IT’S Saturday morning, the kids are grizzling and you would rather be at the beach. But if you are in the process of buying or selling property, chances are you are hitting the open house circuit or cleaning the house in preparation for one.
On both sides of the sales fence are cliched tips for a successful open-for-inspection, but there is a lot more to a successful open house than scented candles.
Vendors Joe Abboud, sales manager at McGrath Edgecliff, says house-hunters want three main boxes ticked: location, space and light.
“You can’t do much about changing the location, but you can do your best to make a property appear spacious and well-lit,” Abboud says. “Every ounce of sunshine is critical.”
There is no single rule in how vendors should present their properties, according to Abboud, but the first step is to clear out the clutter.
“Buyers love an honest home,” he says.
“I’m a fan of great presentation but a home also has to be honest. Some people say you should de-personalise completely but my rule is that unless you’re nervous about your privacy, then you can leave some family photos around and a few toys in the bedrooms.
“You just need to understand the psychology of the buyer you wish to attract.”
He says the biggest change to open-for-inspections in recent years is the boom in the property styling business.
“Once only prestige properties were styled, but today it has become much more common,” Abboud says.
Justine Wilson, principal stylist and director of Vault Interiors, offers a property styling service and says making a home, whether a small apartment or a large family-friendly house, attractive to potential buyers is all about space and light.
“It’s about having the bare minimum on show, even if you have to hide items of furniture in the garage,” she says.
With any luck, Wilson says your open house will draw in large numbers of stickybeaks – both serious buyers and the odd tyre-kicker.
“You need to create better circulation so that people can come in and explore the space,” she says.
Wilson, whose styling packages start from $1500 for a six-week hire term, says for maximum impact homeowners need to think about their property from the front door out to the yard or balcony.
“At this time of year the outdoor room cannot be ignored,” she says.
“Think about every detail, from painting the front door to make it look inviting to hiring potplants if needed and even getting the barbecue cleaned.”
After a few weeks of house hunting, one could be forgiven for thinking almost every vendor in Sydney has the same coffee table and chocolate-coloured lounge suite.
But Veronica Morgan, seasoned buyer’s agent and host of the LifeStyle Channel’s Location, Location, Location and Relocation, Relocation, says it is easy to look beyond highly stylised real estate and ask the hard questions.”
“We’re always seduced by the way a property has been presented and it’s only normal that a clever vendor will tart a place up before sale,” she says.
She says savvy buyers should look beyond the styling and consider what may have been covered up on purpose.
“If a property has been freshly painted there is a good chance things are hidden, such as possible cracks or mould,” says Morgan, who runs property buying service Good Deeds.
“Also, if a home hasn’t been lived in for a while, any problems in the kitchen or bathroom, such as leaks or damp issues, may have dried up. What that means is that even if you get a building inspector in, their damp meter isn’t going to get a reading.”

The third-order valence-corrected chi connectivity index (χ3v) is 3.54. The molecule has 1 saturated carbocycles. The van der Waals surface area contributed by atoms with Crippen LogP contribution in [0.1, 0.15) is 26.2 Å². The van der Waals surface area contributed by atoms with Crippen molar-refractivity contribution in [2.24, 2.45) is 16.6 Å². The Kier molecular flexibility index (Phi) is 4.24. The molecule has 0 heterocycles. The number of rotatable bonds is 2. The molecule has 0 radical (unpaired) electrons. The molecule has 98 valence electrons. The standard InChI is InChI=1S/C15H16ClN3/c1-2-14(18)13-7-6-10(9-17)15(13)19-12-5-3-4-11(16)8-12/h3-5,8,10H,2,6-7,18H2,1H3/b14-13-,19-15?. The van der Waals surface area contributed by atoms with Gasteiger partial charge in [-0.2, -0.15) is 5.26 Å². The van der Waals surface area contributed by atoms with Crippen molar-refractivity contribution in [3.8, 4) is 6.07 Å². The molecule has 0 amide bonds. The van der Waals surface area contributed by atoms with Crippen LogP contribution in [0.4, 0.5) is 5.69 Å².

Morgan says buyers should also be aware of agents advertising a new floor, as it may have been replaced to cover up damp or termite problems.
“You don’t have to be suspicious of everything, but just be aware,” she says.
“Make sure your inspector can access all areas, and be with him at the end of the inspection so you can find out what he could and couldn’t get access to. If a building inspector won’t meet with you on site, then pay extra and get one who will.”
Morgan says most agents today are transparent in their marketing but buyers need to pay attention to clever wording.
“An agent might advertise a house as north-facing, but do they mean that the front faces the north?” she says.
“How much family entertaining do you do at the front of a house? Take a compass — most smartphones have them – and test the aspect.”
Morgan says the flooplan at the open-for-inspection is important.
“I find my clients, especially young couples who haven’t started a family yet, don’t think about the practicality of the floor-plan,” Morgan says.
“They don’t realise that they’re going to want a bath, or a kitchen needs facing out to the yard, or living room so the parents can keep an eye on the kids.’
WHAT TO LOOK FOR
* Take a compass and check the orientation of the home.
* Grab a floorplan and think about everyday life in the home, not just the lovely furniture.
* Do a practice run to the office or school during peak hour.
* Drive by the property on a Friday or Saturday night. Is there a loud pub nearby?
* Note all the storage spaces — is there enough for your growing family?
* In a highly styled unit or tiny terrace, have they included all the necessary pieces of furniture? Where will the TV fit? Is there space for a fridge?
* Look at how many other homes are for sale in the neighbourhood. A mass exodus should set your alarm bells ringing.
* Do your homework on your neighbours. Are they about to rebuild or renovate your view or access away?
* Hiring a storage unit during the sale period could help your home appear uncluttered and inviting.
* Be prepared to have your agent offer private viewings even if you’re at work and they need to wash up the breakfast bowls.
* Paint over that bold feature wall you created in the 1990s. Neutral is better.
* Think about the bare minimum for each room.
* Have music playing and get the agent to hand out bottles, lollies or balloons for the kids; after six opens on a sticky day, buyers will remember the hospitality.